Demi Moore spent “years” dealing with an addiction to exercise and disordered eating, which she details in her new memoir, Inside Out.
The actress, 56, said she had an “obsession with working out” that began with her training for the movie A Few Good Men, in which she played a naval lawyer. Moore had recently given birth to Scout, now 28, her second daughter with ex-husband Bruce Willis, and pushed herself to lose the baby weight.
“I didn’t feel like I could stop exercising,” she writes in her book. “It was my job to fit into that unforgiving military uniform I’d be wearing in two months in A Few Good Men. Getting in shape for that movie launched the obsession with working out that would consume me over the next five years. I never dared let up.”
RELATED: Demi Moore Claims Ashton Kutcher Cheated on Her and More Bombshells from Her Memoir: Report
Moore said her “excessive exercising” meant that there was not enough fat in her breast milk, and Scout was not growing the way she should. Her doctor told Moore to supplement Scout’s milk with formula, and she “was crushed” — but kept working out.
The mom of three went from filming 1992’s A Few Good Men to her next movie, Indecent Proposal, and once again pushed the limits of weight loss.
“I would be on display again, and all I could think about was my body, my body, my body,” she said. “I doubled down on my already over-the-top exercise routine. I cut out carbs, I ran and I biked and I worked out on every machine imaginable.”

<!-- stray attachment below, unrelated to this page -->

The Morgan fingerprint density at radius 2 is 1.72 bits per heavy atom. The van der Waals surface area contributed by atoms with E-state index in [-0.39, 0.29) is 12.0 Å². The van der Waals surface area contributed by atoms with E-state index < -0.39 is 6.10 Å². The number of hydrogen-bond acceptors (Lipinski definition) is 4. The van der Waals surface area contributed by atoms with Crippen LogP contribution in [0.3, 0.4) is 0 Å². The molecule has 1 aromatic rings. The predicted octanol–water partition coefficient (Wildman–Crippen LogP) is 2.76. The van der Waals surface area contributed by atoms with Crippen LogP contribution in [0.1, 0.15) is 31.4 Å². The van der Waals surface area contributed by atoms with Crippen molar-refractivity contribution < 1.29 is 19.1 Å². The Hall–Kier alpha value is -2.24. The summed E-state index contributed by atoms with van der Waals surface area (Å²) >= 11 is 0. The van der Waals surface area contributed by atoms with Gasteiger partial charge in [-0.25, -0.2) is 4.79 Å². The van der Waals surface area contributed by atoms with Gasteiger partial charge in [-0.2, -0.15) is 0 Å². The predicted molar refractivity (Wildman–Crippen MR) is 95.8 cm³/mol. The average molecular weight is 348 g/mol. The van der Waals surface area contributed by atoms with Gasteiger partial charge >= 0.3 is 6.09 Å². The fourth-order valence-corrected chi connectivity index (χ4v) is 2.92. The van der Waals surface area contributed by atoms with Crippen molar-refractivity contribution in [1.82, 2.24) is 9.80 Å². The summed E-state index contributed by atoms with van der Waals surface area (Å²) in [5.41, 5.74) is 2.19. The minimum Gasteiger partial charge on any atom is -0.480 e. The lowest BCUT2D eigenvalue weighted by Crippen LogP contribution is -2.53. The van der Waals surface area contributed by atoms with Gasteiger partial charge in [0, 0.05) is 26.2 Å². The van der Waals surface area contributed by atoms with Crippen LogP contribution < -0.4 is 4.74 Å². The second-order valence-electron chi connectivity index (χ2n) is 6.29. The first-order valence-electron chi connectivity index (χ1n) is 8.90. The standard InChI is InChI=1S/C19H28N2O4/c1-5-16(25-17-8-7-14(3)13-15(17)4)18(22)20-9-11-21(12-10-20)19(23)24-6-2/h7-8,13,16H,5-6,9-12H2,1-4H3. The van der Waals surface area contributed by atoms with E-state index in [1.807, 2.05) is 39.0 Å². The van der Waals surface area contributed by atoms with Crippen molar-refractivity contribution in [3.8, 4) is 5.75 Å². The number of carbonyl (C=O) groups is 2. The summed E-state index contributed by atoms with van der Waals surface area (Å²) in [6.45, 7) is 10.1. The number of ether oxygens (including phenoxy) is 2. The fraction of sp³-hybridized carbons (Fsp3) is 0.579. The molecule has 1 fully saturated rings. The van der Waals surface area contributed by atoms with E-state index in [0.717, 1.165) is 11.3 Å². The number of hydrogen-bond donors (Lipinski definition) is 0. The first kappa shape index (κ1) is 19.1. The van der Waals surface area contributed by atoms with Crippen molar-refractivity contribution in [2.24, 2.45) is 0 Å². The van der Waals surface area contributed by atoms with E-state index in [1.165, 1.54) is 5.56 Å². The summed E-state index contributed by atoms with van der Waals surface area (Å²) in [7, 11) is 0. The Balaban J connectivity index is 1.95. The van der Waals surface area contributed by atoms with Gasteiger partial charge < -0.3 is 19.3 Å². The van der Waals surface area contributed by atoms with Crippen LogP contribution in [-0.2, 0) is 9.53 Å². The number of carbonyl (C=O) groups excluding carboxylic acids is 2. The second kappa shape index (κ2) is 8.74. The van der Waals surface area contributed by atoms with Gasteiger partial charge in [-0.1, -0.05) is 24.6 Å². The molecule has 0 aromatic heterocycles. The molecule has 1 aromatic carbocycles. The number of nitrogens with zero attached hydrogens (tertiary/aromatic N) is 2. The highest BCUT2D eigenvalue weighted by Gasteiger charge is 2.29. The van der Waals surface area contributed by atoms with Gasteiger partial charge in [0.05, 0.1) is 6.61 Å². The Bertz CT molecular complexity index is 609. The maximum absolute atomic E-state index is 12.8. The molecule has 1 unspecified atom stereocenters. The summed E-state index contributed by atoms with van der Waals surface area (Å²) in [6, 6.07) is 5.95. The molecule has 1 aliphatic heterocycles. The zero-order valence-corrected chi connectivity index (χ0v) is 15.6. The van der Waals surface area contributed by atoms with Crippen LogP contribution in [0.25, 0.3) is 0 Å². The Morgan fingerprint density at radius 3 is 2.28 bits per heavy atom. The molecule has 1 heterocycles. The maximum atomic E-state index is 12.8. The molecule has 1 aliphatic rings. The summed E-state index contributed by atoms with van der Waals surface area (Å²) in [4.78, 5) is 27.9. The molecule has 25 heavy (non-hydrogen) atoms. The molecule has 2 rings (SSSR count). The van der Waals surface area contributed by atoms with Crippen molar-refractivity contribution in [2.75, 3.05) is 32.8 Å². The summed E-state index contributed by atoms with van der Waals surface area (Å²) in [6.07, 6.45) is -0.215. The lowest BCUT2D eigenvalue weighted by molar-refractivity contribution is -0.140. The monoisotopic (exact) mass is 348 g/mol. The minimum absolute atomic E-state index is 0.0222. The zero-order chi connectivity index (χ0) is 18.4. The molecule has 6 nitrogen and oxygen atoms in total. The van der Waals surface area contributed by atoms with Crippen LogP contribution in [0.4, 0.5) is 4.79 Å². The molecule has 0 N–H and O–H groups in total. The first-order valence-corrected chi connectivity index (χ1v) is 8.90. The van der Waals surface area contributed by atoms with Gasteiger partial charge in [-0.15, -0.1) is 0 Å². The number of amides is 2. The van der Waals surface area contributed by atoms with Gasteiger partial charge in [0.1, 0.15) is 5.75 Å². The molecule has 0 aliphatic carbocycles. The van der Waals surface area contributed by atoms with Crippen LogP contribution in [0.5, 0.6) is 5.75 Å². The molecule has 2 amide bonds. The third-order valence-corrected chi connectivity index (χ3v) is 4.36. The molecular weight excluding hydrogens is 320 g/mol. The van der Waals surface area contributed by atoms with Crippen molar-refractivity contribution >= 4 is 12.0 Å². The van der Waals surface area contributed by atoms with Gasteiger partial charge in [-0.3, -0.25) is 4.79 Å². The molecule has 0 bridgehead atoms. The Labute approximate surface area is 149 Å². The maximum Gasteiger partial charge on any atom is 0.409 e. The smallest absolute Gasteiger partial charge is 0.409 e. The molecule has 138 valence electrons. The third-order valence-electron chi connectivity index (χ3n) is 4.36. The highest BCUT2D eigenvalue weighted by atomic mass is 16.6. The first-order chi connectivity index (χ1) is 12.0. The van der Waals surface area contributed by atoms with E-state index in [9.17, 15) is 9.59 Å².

Moore ended up contracting walking pneumonia, and temporarily “eased up a bit” on her workouts. But her restrictive habits started again when she began filming 1996’s Striptease.
“When I was making Striptease, for breakfast I would measure out a half cup of oatmeal and prepare it with water, then for the rest of the day I would have only protein and some vegetables — and that was it,” she said. If all this obsessing about my body sounds crazy to you, you’re not wrong: eating disorders are crazy, they are a sickness. But that doesn’t make them less real.”
Making G.I. Jane a year later, and “bulking up enormously” to again play a naval officer actually helped Moore break free from her disorders. She was 138 lbs. at the end of the movie, above her usual weight, but couldn’t take another diet.
“My usual reaction would have been to start starving myself again, to begin an exercise regime designed to reduce the bulk, but I did neither. I had reached my limit,” she said. “When I got home to Idaho, I had an epiphany in the shower one day: I just need to be my natural size.”
Moore said she started meditating on her body image problems.
“I added into my daily prayer a new mantra: to have the courage to be seen without padding or protection. I couldn’t go on fighting my body and my weight; I had to make peace,” she said. “I started by giving up hard exercise. I never went back into the gym in the house. Never. … The room it occupied is now my office.”
Source: Read Full Article